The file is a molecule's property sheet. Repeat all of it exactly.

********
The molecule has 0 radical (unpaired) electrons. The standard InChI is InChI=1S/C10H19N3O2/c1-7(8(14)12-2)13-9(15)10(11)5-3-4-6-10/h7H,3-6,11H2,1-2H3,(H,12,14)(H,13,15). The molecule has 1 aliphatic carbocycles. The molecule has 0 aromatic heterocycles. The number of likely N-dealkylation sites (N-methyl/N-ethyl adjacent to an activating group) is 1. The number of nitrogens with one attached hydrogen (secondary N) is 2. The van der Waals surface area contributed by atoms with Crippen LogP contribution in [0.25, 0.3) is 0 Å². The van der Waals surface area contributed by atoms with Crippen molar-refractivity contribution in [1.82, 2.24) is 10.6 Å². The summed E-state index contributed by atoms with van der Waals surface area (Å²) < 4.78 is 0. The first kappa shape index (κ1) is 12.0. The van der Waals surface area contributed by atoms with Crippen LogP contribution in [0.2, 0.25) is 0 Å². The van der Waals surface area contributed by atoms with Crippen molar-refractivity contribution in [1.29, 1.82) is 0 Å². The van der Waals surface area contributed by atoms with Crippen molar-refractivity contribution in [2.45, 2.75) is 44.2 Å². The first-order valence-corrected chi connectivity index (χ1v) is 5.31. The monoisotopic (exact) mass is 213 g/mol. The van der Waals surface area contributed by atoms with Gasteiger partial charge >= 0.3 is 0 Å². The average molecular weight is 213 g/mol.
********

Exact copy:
The molecule has 0 radical (unpaired) electrons. The standard InChI is InChI=1S/C10H19N3O2/c1-7(8(14)12-2)13-9(15)10(11)5-3-4-6-10/h7H,3-6,11H2,1-2H3,(H,12,14)(H,13,15). The molecule has 1 aliphatic carbocycles. The molecule has 0 aromatic heterocycles. The number of likely N-dealkylation sites (N-methyl/N-ethyl adjacent to an activating group) is 1. The number of nitrogens with one attached hydrogen (secondary N) is 2. The van der Waals surface area contributed by atoms with Crippen LogP contribution in [0.25, 0.3) is 0 Å². The van der Waals surface area contributed by atoms with Crippen molar-refractivity contribution in [1.82, 2.24) is 10.6 Å². The summed E-state index contributed by atoms with van der Waals surface area (Å²) < 4.78 is 0. The first kappa shape index (κ1) is 12.0. The van der Waals surface area contributed by atoms with Crippen LogP contribution in [0.2, 0.25) is 0 Å². The van der Waals surface area contributed by atoms with Crippen molar-refractivity contribution in [1.29, 1.82) is 0 Å². The van der Waals surface area contributed by atoms with Crippen molar-refractivity contribution in [2.45, 2.75) is 44.2 Å². The first-order valence-corrected chi connectivity index (χ1v) is 5.31. The monoisotopic (exact) mass is 213 g/mol. The van der Waals surface area contributed by atoms with Gasteiger partial charge >= 0.3 is 0 Å². The average molecular weight is 213 g/mol.